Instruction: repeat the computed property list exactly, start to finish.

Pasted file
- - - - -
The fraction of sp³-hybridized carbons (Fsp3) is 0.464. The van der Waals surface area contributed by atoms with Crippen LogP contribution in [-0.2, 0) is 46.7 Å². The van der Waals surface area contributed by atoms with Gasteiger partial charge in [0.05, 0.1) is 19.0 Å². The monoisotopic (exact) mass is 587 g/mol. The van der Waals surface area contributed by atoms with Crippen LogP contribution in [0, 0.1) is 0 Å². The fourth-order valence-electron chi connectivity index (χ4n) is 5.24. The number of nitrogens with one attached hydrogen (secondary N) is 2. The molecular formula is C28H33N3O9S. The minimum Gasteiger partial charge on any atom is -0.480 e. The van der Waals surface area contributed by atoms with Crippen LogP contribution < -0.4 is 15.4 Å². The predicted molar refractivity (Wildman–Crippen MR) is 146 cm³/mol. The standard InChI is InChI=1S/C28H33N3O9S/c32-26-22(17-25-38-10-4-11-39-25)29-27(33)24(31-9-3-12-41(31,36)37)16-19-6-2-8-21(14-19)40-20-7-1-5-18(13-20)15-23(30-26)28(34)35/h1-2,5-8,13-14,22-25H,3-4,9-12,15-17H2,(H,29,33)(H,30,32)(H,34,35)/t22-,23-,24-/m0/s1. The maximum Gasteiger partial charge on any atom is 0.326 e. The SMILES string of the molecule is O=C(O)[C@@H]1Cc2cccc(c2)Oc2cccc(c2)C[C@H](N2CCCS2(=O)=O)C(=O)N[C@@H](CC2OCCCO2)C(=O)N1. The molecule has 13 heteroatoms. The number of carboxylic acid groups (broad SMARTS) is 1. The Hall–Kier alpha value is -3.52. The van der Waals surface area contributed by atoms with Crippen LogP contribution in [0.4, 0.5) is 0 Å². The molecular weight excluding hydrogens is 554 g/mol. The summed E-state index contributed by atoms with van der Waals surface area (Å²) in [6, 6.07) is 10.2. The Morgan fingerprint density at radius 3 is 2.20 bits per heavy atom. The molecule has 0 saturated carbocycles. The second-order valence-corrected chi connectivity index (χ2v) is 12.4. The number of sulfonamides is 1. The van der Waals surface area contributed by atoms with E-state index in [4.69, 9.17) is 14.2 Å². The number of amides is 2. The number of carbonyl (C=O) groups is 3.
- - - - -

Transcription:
The fraction of sp³-hybridized carbons (Fsp3) is 0.464. The van der Waals surface area contributed by atoms with Crippen LogP contribution in [-0.2, 0) is 46.7 Å². The van der Waals surface area contributed by atoms with Gasteiger partial charge in [0.05, 0.1) is 19.0 Å². The monoisotopic (exact) mass is 587 g/mol. The van der Waals surface area contributed by atoms with Crippen LogP contribution in [0, 0.1) is 0 Å². The fourth-order valence-electron chi connectivity index (χ4n) is 5.24. The number of nitrogens with one attached hydrogen (secondary N) is 2. The molecular formula is C28H33N3O9S. The minimum Gasteiger partial charge on any atom is -0.480 e. The van der Waals surface area contributed by atoms with Crippen LogP contribution < -0.4 is 15.4 Å². The predicted molar refractivity (Wildman–Crippen MR) is 146 cm³/mol. The standard InChI is InChI=1S/C28H33N3O9S/c32-26-22(17-25-38-10-4-11-39-25)29-27(33)24(31-9-3-12-41(31,36)37)16-19-6-2-8-21(14-19)40-20-7-1-5-18(13-20)15-23(30-26)28(34)35/h1-2,5-8,13-14,22-25H,3-4,9-12,15-17H2,(H,29,33)(H,30,32)(H,34,35)/t22-,23-,24-/m0/s1. The maximum Gasteiger partial charge on any atom is 0.326 e. The SMILES string of the molecule is O=C(O)[C@@H]1Cc2cccc(c2)Oc2cccc(c2)C[C@H](N2CCCS2(=O)=O)C(=O)N[C@@H](CC2OCCCO2)C(=O)N1. The molecule has 13 heteroatoms. The number of carboxylic acid groups (broad SMARTS) is 1. The Hall–Kier alpha value is -3.52. The van der Waals surface area contributed by atoms with Crippen LogP contribution in [0.4, 0.5) is 0 Å². The molecular weight excluding hydrogens is 554 g/mol. The summed E-state index contributed by atoms with van der Waals surface area (Å²) in [6, 6.07) is 10.2. The Morgan fingerprint density at radius 3 is 2.20 bits per heavy atom. The molecule has 0 saturated carbocycles. The second-order valence-corrected chi connectivity index (χ2v) is 12.4. The number of sulfonamides is 1. The van der Waals surface area contributed by atoms with E-state index in [4.69, 9.17) is 14.2 Å². The number of amides is 2. The number of carbonyl (C=O) groups is 3.